1 Kings 7:38
Then made he ten lavers of brass: one laver contained forty baths: and every laver was four cubits: and on every one of the ten bases one laver.
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1 Kings 7:38-39. He made ten lavers of brass — Which were to stand upon the bases before mentioned. One laver contained forty baths — See 1 Kings 7:26; from whence it will appear, that each of these lavers contained ten barrels of water. And every laver was four cubits — Some think they were of this height. But it is more likely that these words relate to the diameter of them, which was four cubits, and then their compass was twelve cubits. He put five bases on the right side — That is, on the south side. See 1 Kings 6:8. Of the house — Of the court where the priests ministered, and where, as occasion required, they washed either their hands or feet, or the parts of the sacrifices. Five on the left side of the house — That is, on the north side of that court, which is here opposed to the right or south side. Over against the south — That is, in the south-east part, where the offerings were prepared. So that, as soon as the priests entered, which they did at the east gate, they might have water to wash their hands and their feet.7:13-47 The two brazen pillars in the porch of the temple, some think, were to teach those that came to worship, to depend upon God only, for strength and establishment in all their religious exercises. Jachin, God will fix this roving mind. It is good that the heart be established with grace. Boaz, In him is our strength, who works in us both to will and to do. Spiritual strength and stability are found at the door of God's temple, where we must wait for the gifts of grace, in use of the means of grace. Spiritual priests and spiritual sacrifices must be washed in the laver of Christ's blood, and of regeneration. We must wash often, for we daily contract pollution. There are full means provided for our cleansing; so that if we have our lot for ever among the unclean it will be our own fault. Let us bless God for the fountain opened by the sacrifice of Christ for sin and for uncleanness.Every laver was four cubits - Assuming height to be intended, and taking the cubit at 20 inches, the entire height of the lavers as they stood upon their wheeled stands would seem to have been 13 ft. 9 in. It is evident, therefore, that the water must have been drawn from them, as from the "molten sea," through cocks or taps. 27-39. he made ten bases of brass—These were trucks or four-wheeled carriages, for the support and conveyance of the lavers. The description of their structure shows that they were elegantly fitted up and skilfully adapted to their purpose. They stood, not on the axles, but on four rests attached to the axles, so that the figured sides were considerably raised above the wheels. They were all exactly alike in form and size. The lavers which were borne upon them were vessels capable each of holding three hundred gallons of water, upwards of a ton weight. The whole, when full of water, would be no less than two tons [Napier]. Forty baths; ten barrels; of which See Poole "1 Kings 7:26". Then made he ten lavers of brass,.... There was but one in the tabernacle of Moses, and what became of that is not known: some Jewish writers (c) say it was placed in Solomon's temple, and these lavers, five on the right and five on the left of it; however, here were enough provided for the purpose for the priests to wash their burnt offerings in, 2 Chronicles 4:6 and were typical of the large provision made in the blood of Christ for the cleansing of his people; whose works, services, and sacrifices, as well as persons and garments, need continual washing in that blood; see Romans 12:1,

one laver contained forty baths; and a bath, according to Bishop Cumberland (d) held seven wine gallons, and two quarts and half a pint:

and every laver was four cubits: that is, square; this was the diameter of it:

and upon every of the ten bases one laver; for which they were made, even to set the lavers on, and were exactly of the same measure.

(c) Targum, Jarchi, and Kimchi, in 2 Chron. 6. (d) Scripture Weights and Measures, c. 3. p. 70, 71.

Then made he {s} ten lavers of brass: one laver contained forty baths: and every laver was four cubits: and upon every one of the ten bases one laver.

(s) To keep waters for the use of the sacrifices.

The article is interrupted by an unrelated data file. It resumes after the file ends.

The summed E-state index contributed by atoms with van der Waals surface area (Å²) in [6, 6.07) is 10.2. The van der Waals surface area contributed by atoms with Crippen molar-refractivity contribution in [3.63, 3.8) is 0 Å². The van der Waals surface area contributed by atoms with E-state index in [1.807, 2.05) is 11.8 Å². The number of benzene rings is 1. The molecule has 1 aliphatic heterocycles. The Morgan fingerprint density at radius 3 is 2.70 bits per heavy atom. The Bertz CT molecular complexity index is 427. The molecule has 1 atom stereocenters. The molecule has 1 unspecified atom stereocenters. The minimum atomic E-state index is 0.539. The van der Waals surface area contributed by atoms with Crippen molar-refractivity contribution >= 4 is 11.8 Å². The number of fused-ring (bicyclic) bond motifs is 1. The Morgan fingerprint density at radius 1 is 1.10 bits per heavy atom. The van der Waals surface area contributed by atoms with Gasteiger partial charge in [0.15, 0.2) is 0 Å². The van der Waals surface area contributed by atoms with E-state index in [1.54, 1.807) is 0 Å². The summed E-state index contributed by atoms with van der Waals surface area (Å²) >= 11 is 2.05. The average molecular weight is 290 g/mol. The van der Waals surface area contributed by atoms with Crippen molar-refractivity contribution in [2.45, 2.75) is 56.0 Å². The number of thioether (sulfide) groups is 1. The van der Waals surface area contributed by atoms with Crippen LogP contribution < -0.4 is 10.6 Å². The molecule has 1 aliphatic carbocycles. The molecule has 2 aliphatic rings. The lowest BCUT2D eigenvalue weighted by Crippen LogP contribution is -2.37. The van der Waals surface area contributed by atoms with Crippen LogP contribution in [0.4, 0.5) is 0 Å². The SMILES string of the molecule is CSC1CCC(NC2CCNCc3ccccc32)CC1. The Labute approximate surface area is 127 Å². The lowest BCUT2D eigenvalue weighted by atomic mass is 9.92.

38. Then made he] It is only the simple copulative And.Verse 38. - Then made he ten layers of brass: one laver contained forty baths [i.e., about 340 gals., if we accept the account of Josephus, Ant 8:2.9. But see on ver. 26]: and every laver was four cubits. [It is uncertain whether the height or the diameter is meant. Keil decides for the latter - and four cubits, the width of the sides of the stand, may well have been also the diameter of the basin - on the ground that as" the basins were set upon (עַל) the stands," it can hardly refer to the height. But it is worthy of remark that "the height of all the ether parts has been mentioned" (Rawlinson). See vers. 27, 32, 35, and without this particular we could not calculate the entire height, which, if the laver were four cubits, would be about thirteen feet. This surprising size is accounted for by remembering the height of the altar, to which the fat and other sacrificial portions had to be transferred from the laver]: and upon every one of the ten bases one laver. [Ten layers would not be at all too many when we remember the prodigious number of victims which were occasionally offered.] In 1 Kings 7:31 we have a description of the upper portion of the mechonah, which formed the pedestal for the basin, and therewith an explanation of לכּיּר מתּחת. "And the mouth of it (the basin) was within the crown and upwards with a cubit, and the mouth of it (the crown) was rounded, stand-work, a cubit and a half (wide), and on its mouth also there was engraved work, and its panels were square, not round." To understand this verse, we must observe that, according to 1 Kings 7:35, the mechonah chest was provided at the top with a dome-shaped covering, in the centre of which there was an elevation resembling the capital of a pillar (הכּתרת, the crown), supporting the basin, which was inserted into it by its lower rim. The suffix in פּיהוּ (its mouth) is supposed by Thenius to refer to the mechonah chest, and he questions the allusion to the basin, on the ground that this was so flat that a mouth-like opening could not possibly be spoken of, and the basins were never within the mechonah. But however correct these two remarks may be in themselves, they by no means demonstrate the necessity of taking פּיהוּ as referring to the mechonah chest. For פּה (the mouth) is not necessarily to be understood as denoting a mouth-like opening to the basin; but just as ראשׁ פּי in Exodus 28:32 signifies the opening of the clothes for the head, i.e., for putting the head through when putting on the clothes, so may פּיהוּ (its mouth) be the opening or mouth for the basin, i.e., the opening into which the basin fitted and was emptied, the water in the basin being let off into the mechonah chest through the head-shaped neck by means of a tap or plug. The mouth was really the lower or contracted portion of the shell-shaped basin, which was about a cubit in height within the neck and upwards, that is to say, in all, inasmuch as it went partly into the neck and rose in part above it. The פּיה (the mouth thereof) which follows is the (upper) opening of the crown-like neck of the lid of the mechonah. This was rounded, מעשׂה־כן, stand-work, i.e., according to De Wette's correct paraphrase, formed after the style of the foot of a pillar, a cubit and a half in diameter. "And also upon the mouth of it (the mechonah) was carved work." The גּם (also) refers to the fact that the sides of the mechonah were already ornamented with carving. מסגּרתיהם, the panels of the crown-like neck (כּתרת) and its mouth (פּיה) were square, like the panels of the sides of the mechonah chest. The fact that panels are spoken of in connection with this neck, may be explained on the assumption that with its height of one cubit and its circumference of almost five cubits (which follows from its having a diameter of a cubit and a half) it had stronger borders of brass to strengthen its bearing power, while between them it consisted of thinner plates, which are called fillings or panels. - In 1 Kings 7:32, 1 Kings 7:33, the wheels are more minutely described. Every stool had four wheels under the panels, i.e., not against the sides of the chest, but under them, and ידות, hands or holders of the wheels, i.e., special contrivances for fastening the wheels to the axles, probably larger and more artistically worked than the linch-pins of ordinary carriages. These ידות were only required when the wheels turned upon the axles, and not when they were fastened to them. The height of the wheel was a cubit and a half, i.e., not half the height, but the whole. For with a half height of a cubit and a half the wheels would have been three cubits in diameter; and as the chest was only four cubits long, the hinder wheels and front wheels would almost have touched one another. The work (construction) of the wheels resembled that of (ordinary) carriage wheels; but everything about them (holders, felloes, spokes, and naves) was cast in brass. - In 1 Kings 7:34 the description passes to the upper portion of the mechonah. "And he made four shoulder-pieces at the four corners of one (i.e., of every) stand; out of the stand were its shoulder-pieces." כּתפות are the shoulder-pieces already mentioned in 1 Kings 7:30, which were attached to the feet below, or which terminated in feet. They were fastened to the corners in such a way that they seemed to come out of them; and they rose above the corners with a slight inclination (curve) towards the middle of the neck or capital, till they came under the outer rim of the basin which rested upon the capital of the lid of the chest, so as to support the basin, which turned considerably outwards at the top.